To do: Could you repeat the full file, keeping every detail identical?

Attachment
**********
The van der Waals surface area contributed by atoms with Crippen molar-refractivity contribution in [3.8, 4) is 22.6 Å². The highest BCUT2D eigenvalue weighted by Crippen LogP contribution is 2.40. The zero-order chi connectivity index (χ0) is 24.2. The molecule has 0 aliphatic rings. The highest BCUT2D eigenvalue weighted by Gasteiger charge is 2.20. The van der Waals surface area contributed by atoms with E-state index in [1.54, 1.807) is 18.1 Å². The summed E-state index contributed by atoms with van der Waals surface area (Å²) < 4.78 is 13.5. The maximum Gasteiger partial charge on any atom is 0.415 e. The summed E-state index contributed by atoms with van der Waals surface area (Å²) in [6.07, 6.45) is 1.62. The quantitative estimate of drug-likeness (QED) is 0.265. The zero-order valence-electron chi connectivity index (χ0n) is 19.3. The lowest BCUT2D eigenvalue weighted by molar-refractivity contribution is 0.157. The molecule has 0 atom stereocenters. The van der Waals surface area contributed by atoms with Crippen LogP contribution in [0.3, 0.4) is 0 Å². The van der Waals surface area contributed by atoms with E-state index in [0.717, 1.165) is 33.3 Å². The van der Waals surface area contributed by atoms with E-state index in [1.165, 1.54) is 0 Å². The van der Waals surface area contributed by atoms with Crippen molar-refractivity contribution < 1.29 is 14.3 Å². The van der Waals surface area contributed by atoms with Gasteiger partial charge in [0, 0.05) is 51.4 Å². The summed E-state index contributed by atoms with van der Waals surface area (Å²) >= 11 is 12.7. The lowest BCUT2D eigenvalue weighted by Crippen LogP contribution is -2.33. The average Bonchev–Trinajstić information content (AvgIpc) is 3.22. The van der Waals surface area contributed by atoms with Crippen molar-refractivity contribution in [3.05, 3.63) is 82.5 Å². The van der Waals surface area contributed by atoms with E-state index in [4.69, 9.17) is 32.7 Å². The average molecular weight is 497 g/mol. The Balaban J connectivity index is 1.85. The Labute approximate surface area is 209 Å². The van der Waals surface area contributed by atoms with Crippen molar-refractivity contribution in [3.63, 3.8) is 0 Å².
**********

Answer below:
The van der Waals surface area contributed by atoms with Crippen molar-refractivity contribution in [3.8, 4) is 22.6 Å². The highest BCUT2D eigenvalue weighted by Crippen LogP contribution is 2.40. The zero-order chi connectivity index (χ0) is 24.2. The molecule has 0 aliphatic rings. The highest BCUT2D eigenvalue weighted by Gasteiger charge is 2.20. The van der Waals surface area contributed by atoms with E-state index in [1.54, 1.807) is 18.1 Å². The summed E-state index contributed by atoms with van der Waals surface area (Å²) < 4.78 is 13.5. The maximum Gasteiger partial charge on any atom is 0.415 e. The summed E-state index contributed by atoms with van der Waals surface area (Å²) in [6.07, 6.45) is 1.62. The quantitative estimate of drug-likeness (QED) is 0.265. The zero-order valence-electron chi connectivity index (χ0n) is 19.3. The lowest BCUT2D eigenvalue weighted by molar-refractivity contribution is 0.157. The molecule has 0 atom stereocenters. The van der Waals surface area contributed by atoms with Crippen LogP contribution in [0.3, 0.4) is 0 Å². The van der Waals surface area contributed by atoms with E-state index in [0.717, 1.165) is 33.3 Å². The van der Waals surface area contributed by atoms with E-state index in [1.165, 1.54) is 0 Å². The van der Waals surface area contributed by atoms with Crippen molar-refractivity contribution < 1.29 is 14.3 Å². The van der Waals surface area contributed by atoms with Gasteiger partial charge in [0, 0.05) is 51.4 Å². The summed E-state index contributed by atoms with van der Waals surface area (Å²) >= 11 is 12.7. The lowest BCUT2D eigenvalue weighted by Crippen LogP contribution is -2.33. The average Bonchev–Trinajstić information content (AvgIpc) is 3.22. The van der Waals surface area contributed by atoms with Crippen molar-refractivity contribution in [3.05, 3.63) is 82.5 Å². The van der Waals surface area contributed by atoms with E-state index in [4.69, 9.17) is 32.7 Å². The average molecular weight is 497 g/mol. The Balaban J connectivity index is 1.85. The Labute approximate surface area is 209 Å². The van der Waals surface area contributed by atoms with Crippen molar-refractivity contribution in [3.63, 3.8) is 0 Å².